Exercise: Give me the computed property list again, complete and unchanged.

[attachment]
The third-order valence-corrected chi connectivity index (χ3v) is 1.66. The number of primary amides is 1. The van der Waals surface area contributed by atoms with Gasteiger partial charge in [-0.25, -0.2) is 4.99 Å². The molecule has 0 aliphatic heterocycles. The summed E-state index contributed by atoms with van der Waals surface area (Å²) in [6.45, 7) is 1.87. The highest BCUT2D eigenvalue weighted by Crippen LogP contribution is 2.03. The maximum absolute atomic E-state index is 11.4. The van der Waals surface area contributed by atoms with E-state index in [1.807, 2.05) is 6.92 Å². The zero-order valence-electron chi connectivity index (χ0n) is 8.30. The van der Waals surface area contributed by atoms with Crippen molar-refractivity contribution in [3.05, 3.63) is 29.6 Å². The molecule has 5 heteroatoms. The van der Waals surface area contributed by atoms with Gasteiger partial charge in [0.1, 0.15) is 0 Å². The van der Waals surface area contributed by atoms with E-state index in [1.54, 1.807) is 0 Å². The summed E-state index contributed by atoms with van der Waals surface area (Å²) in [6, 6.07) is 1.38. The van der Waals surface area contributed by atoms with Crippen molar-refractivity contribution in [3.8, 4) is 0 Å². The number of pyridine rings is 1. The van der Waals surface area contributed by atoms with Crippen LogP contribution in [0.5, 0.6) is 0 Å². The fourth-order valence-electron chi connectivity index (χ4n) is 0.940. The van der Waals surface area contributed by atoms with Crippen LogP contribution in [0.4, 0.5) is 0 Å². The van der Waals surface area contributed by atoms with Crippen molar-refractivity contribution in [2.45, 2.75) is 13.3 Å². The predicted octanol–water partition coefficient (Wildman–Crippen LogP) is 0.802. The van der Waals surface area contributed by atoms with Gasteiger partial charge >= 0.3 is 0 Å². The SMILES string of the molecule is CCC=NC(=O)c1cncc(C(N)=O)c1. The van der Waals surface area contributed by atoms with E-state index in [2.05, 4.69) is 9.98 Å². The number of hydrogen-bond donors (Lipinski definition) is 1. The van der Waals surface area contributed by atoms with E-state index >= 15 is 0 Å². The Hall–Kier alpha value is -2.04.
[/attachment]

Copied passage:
The third-order valence-corrected chi connectivity index (χ3v) is 1.66. The number of primary amides is 1. The van der Waals surface area contributed by atoms with Gasteiger partial charge in [-0.25, -0.2) is 4.99 Å². The molecule has 0 aliphatic heterocycles. The summed E-state index contributed by atoms with van der Waals surface area (Å²) in [6.45, 7) is 1.87. The highest BCUT2D eigenvalue weighted by Crippen LogP contribution is 2.03. The maximum absolute atomic E-state index is 11.4. The van der Waals surface area contributed by atoms with E-state index in [1.807, 2.05) is 6.92 Å². The zero-order valence-electron chi connectivity index (χ0n) is 8.30. The van der Waals surface area contributed by atoms with Crippen molar-refractivity contribution in [3.05, 3.63) is 29.6 Å². The molecule has 5 heteroatoms. The van der Waals surface area contributed by atoms with Gasteiger partial charge in [0.1, 0.15) is 0 Å². The van der Waals surface area contributed by atoms with E-state index in [1.54, 1.807) is 0 Å². The summed E-state index contributed by atoms with van der Waals surface area (Å²) in [6, 6.07) is 1.38. The van der Waals surface area contributed by atoms with Crippen molar-refractivity contribution in [3.8, 4) is 0 Å². The number of pyridine rings is 1. The van der Waals surface area contributed by atoms with Crippen LogP contribution in [0.5, 0.6) is 0 Å². The fourth-order valence-electron chi connectivity index (χ4n) is 0.940. The van der Waals surface area contributed by atoms with Crippen LogP contribution in [0.4, 0.5) is 0 Å². The van der Waals surface area contributed by atoms with Crippen molar-refractivity contribution in [2.45, 2.75) is 13.3 Å². The predicted octanol–water partition coefficient (Wildman–Crippen LogP) is 0.802. The van der Waals surface area contributed by atoms with Gasteiger partial charge >= 0.3 is 0 Å². The SMILES string of the molecule is CCC=NC(=O)c1cncc(C(N)=O)c1. The van der Waals surface area contributed by atoms with E-state index in [2.05, 4.69) is 9.98 Å². The number of hydrogen-bond donors (Lipinski definition) is 1. The van der Waals surface area contributed by atoms with E-state index >= 15 is 0 Å². The Hall–Kier alpha value is -2.04.